Sun Country B738 at Las Vegas on Feb 4th 2022, gear malfunction on departure

Last Update: March 22, 2023 / 11:45:38 GMT/Zulu time

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Incident Facts

Date of incident
Feb 4, 2022


Flight number

Aircraft Registration

Aircraft Type
Boeing 737-800

ICAO Type Designator

A Sun Country Boeing 737-800, registration N817SY performing flight SY-110 from Las Vegas,NV to Minneapolis,MN (USA) with 50 passengers and 6 crew, was climbing out of Las Vegas' runway 01R when the crew stopped the climb at 9500 feet due to a problem with the right hand main gear. The crew performed troubleshooting and about 30 minutes after departure positioned for an approach to runway 26R about 40 minutes after departure. During the landing roll out sparks were seen from the right hand gear, the aircraft came to a stop on the runway and was disabled. The passengers disembarked via stairs and were bussed to the terminal.


The airline reported the right hand main gear malfunctioned.

On Mar 9th 2022 the NTSB released their preliminary report stating:

Sun Country flight 110 departed Harry Reid International Airport (LAS), Las Vegas, Nevada, about 0040 PST enroute to Minneapolis, Minnesota. After takeoff the crew moved the landing gear handle to the UP position to retract the landing gear, and subsequently received a red warning light for the right main landing gear (RMLG). The crew engaged the autopilot while they consulted the GEAR DISAGREE checklist. They placed the landing gear handle in the OFF position and the autopilot began retrimming the airplane, so they placed the handle back in the UP position. Subsequently, the crew reported hearing a loud sound from aft of the cockpit, so they declared an emergency and returned to LAS. During the approach the crew moved the landing gear handle to the DOWN position and received three green lights for the landing gear. During the landing, about 3 seconds after touching down, the RMLG collapsed. The airplane rolled right, and the right engine impacted the runway. The crew stopped the airplane on the runway and the passengers and crew deplaned using airstairs to a waiting bus. The airplane was then moved to the ramp.

Examination of the RMLG showed that the outer cylinder was fractured at the upper end between the forward and aft trunnions. A portion of the landing gear punctured the upper wing skin above the landing gear. The RMLG was removed from the airplane and the fracture surfaces were excised. The RMLG fractures were shipped to the NTSB Materials Laboratory for further examination.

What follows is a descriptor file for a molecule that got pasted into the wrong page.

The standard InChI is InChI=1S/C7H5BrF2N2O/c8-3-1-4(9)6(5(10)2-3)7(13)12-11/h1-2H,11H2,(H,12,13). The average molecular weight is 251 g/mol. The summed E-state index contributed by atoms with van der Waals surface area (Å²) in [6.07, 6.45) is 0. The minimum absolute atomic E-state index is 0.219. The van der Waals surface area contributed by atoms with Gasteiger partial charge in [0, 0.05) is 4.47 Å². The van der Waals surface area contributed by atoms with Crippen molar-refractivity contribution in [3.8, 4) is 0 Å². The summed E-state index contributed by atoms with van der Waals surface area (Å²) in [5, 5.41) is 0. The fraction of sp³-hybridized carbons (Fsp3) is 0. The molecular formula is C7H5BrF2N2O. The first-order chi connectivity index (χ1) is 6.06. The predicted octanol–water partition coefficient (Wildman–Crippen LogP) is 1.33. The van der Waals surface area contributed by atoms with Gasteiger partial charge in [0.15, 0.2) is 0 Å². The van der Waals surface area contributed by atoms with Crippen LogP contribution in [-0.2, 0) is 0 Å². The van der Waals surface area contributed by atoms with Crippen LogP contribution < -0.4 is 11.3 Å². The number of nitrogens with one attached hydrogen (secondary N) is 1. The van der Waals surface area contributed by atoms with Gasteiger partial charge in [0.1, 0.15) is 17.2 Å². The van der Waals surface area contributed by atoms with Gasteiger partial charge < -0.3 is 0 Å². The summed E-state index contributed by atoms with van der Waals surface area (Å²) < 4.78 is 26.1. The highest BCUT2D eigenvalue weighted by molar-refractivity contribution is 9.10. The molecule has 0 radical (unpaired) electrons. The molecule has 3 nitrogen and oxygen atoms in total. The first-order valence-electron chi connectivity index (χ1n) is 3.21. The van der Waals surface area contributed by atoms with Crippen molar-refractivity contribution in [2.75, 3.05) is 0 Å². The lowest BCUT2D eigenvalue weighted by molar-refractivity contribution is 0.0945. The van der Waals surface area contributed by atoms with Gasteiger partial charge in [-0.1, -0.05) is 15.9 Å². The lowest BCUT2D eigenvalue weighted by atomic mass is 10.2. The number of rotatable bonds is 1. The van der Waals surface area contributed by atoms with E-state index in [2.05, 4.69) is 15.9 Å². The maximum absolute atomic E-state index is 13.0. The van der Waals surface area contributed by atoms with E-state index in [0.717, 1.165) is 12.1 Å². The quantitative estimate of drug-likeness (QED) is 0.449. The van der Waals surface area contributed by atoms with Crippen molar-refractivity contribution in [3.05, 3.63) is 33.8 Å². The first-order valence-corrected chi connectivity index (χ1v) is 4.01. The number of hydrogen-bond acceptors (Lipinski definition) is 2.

On Mar 22nd 2023 the NTSB released their final report and their investigation docket concluding the probable causes of the occurrence were:

The fatigue failure of the right main landing gear initiated by liquid metal embrittlement by cadmium at arc burn locations in the outer cylinder tooling hole area. The arc burns were likely the result of operator error during stylus cadmium plating operations during overhaul.

The NTSB analysed:

Upon retracting the landing gear after takeoff, the flight crew received a right main landing gear (RMLG) red position indicator light, indicating that the RMLG was not in the up and locked position. The crew elected to return to the departure airport and the RMLG red indicator light remained illuminated until the crew selected the gear DOWN position for landing. During the landing roll, the RMLG collapsed, resulting in minor damage when the right engine impacted the runway. It is likely that the RMLG was partially fractured after takeoff which prevented it from retracting to the up and locked position.

Examination of the RMLG revealed that the outer cylinder fractured through a tooling hole. Examination of the fracture revealed the presence of fatigue cracking that initiated at the intersection of the tooling hole inner diameter and the outer cylinder inner diameter. Four areas of arc burn damage were identified in the tooling hole area, two of which were at the crack initiation sites. Cadmium identified at the intergranular separation initiation sites indicated the crack initiated due to liquid metal embrittlement by cadmium at the arc burn locations before propagating in fatigue.

The RMLG was last overhauled about 10 years before the incident, during which the outer cylinder was replated with cadmium after repair. It is likely that the arc burning in the tooling hole area was caused by a hand-held stylus cadmium plating operation performed in the tooling hole when the stylus (anode) made contact with the outer cylinder (cathode), initiating an arc. A nonconductive sleeve normally installed on the anode was either not present or deteriorated, allowing physical contact between the anode and cathode.

Ground observer video of roll out (Video: Nick Kastanes)
Aircraft Registration Data
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Country of Registration
United States
Date of Registration
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Aircraft Model / Type
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ICAO Aircraft Type
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Incident Facts

Date of incident
Feb 4, 2022


Flight number

Aircraft Registration

Aircraft Type
Boeing 737-800

ICAO Type Designator

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